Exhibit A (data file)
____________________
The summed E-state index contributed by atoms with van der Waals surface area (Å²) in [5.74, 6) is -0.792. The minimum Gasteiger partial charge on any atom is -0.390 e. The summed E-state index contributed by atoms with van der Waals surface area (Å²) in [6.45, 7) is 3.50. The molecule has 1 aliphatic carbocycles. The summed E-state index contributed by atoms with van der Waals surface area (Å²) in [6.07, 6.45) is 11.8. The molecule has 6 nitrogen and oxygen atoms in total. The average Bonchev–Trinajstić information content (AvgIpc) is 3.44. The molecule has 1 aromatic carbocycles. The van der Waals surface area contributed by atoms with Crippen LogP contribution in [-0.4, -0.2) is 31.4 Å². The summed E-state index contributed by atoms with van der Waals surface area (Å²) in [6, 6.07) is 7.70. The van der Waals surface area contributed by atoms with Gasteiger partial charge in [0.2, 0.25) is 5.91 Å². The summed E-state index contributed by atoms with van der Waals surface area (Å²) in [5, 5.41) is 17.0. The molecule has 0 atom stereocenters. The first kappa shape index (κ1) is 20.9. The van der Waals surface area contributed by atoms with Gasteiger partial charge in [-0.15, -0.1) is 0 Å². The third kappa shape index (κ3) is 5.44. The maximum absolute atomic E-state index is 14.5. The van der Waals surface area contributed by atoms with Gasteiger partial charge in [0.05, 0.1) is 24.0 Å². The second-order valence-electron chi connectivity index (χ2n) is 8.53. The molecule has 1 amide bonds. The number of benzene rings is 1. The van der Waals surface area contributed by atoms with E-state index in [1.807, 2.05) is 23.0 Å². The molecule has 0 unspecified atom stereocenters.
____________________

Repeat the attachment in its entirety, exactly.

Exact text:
The summed E-state index contributed by atoms with van der Waals surface area (Å²) in [5.74, 6) is -0.792. The minimum Gasteiger partial charge on any atom is -0.390 e. The summed E-state index contributed by atoms with van der Waals surface area (Å²) in [6.45, 7) is 3.50. The molecule has 1 aliphatic carbocycles. The summed E-state index contributed by atoms with van der Waals surface area (Å²) in [6.07, 6.45) is 11.8. The molecule has 6 nitrogen and oxygen atoms in total. The average Bonchev–Trinajstić information content (AvgIpc) is 3.44. The molecule has 1 aromatic carbocycles. The van der Waals surface area contributed by atoms with Crippen LogP contribution in [-0.4, -0.2) is 31.4 Å². The summed E-state index contributed by atoms with van der Waals surface area (Å²) in [6, 6.07) is 7.70. The van der Waals surface area contributed by atoms with Gasteiger partial charge in [0.2, 0.25) is 5.91 Å². The summed E-state index contributed by atoms with van der Waals surface area (Å²) in [5, 5.41) is 17.0. The molecule has 0 atom stereocenters. The first kappa shape index (κ1) is 20.9. The van der Waals surface area contributed by atoms with Gasteiger partial charge in [-0.15, -0.1) is 0 Å². The third kappa shape index (κ3) is 5.44. The maximum absolute atomic E-state index is 14.5. The van der Waals surface area contributed by atoms with Gasteiger partial charge in [0.05, 0.1) is 24.0 Å². The second-order valence-electron chi connectivity index (χ2n) is 8.53. The molecule has 1 amide bonds. The number of benzene rings is 1. The van der Waals surface area contributed by atoms with E-state index in [1.807, 2.05) is 23.0 Å². The molecule has 0 unspecified atom stereocenters.